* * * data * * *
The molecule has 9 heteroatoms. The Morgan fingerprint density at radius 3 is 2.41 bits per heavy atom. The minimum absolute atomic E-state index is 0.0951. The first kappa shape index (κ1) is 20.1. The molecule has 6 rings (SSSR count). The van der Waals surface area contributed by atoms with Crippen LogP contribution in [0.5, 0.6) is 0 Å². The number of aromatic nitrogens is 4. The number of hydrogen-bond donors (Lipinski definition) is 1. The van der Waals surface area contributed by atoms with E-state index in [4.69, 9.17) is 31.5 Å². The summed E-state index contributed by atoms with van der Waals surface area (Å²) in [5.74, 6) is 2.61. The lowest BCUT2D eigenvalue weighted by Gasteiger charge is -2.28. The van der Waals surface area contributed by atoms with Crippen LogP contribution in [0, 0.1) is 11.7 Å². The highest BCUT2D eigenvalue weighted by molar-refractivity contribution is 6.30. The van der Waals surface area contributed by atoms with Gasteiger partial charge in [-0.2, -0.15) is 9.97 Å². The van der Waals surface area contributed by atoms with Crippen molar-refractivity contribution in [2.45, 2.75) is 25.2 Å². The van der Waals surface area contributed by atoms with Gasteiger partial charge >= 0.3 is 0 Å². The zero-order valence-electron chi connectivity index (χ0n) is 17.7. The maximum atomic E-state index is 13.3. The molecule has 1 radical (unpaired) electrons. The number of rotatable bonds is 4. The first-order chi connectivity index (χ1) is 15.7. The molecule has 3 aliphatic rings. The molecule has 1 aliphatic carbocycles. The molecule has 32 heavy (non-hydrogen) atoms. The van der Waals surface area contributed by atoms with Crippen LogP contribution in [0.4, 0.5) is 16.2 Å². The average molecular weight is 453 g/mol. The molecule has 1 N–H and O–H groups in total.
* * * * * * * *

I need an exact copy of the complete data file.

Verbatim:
The molecule has 9 heteroatoms. The Morgan fingerprint density at radius 3 is 2.41 bits per heavy atom. The minimum absolute atomic E-state index is 0.0951. The first kappa shape index (κ1) is 20.1. The molecule has 6 rings (SSSR count). The van der Waals surface area contributed by atoms with Crippen LogP contribution in [0.5, 0.6) is 0 Å². The number of aromatic nitrogens is 4. The number of hydrogen-bond donors (Lipinski definition) is 1. The van der Waals surface area contributed by atoms with E-state index in [4.69, 9.17) is 31.5 Å². The summed E-state index contributed by atoms with van der Waals surface area (Å²) in [5.74, 6) is 2.61. The lowest BCUT2D eigenvalue weighted by Gasteiger charge is -2.28. The van der Waals surface area contributed by atoms with Crippen LogP contribution in [0, 0.1) is 11.7 Å². The highest BCUT2D eigenvalue weighted by molar-refractivity contribution is 6.30. The van der Waals surface area contributed by atoms with Gasteiger partial charge in [-0.2, -0.15) is 9.97 Å². The van der Waals surface area contributed by atoms with Crippen molar-refractivity contribution in [2.45, 2.75) is 25.2 Å². The van der Waals surface area contributed by atoms with Gasteiger partial charge >= 0.3 is 0 Å². The zero-order valence-electron chi connectivity index (χ0n) is 17.7. The maximum atomic E-state index is 13.3. The molecule has 1 radical (unpaired) electrons. The number of rotatable bonds is 4. The first-order chi connectivity index (χ1) is 15.7. The molecule has 3 aliphatic rings. The molecule has 1 aliphatic carbocycles. The molecule has 32 heavy (non-hydrogen) atoms. The van der Waals surface area contributed by atoms with Crippen LogP contribution in [0.4, 0.5) is 16.2 Å². The average molecular weight is 453 g/mol. The molecule has 1 N–H and O–H groups in total.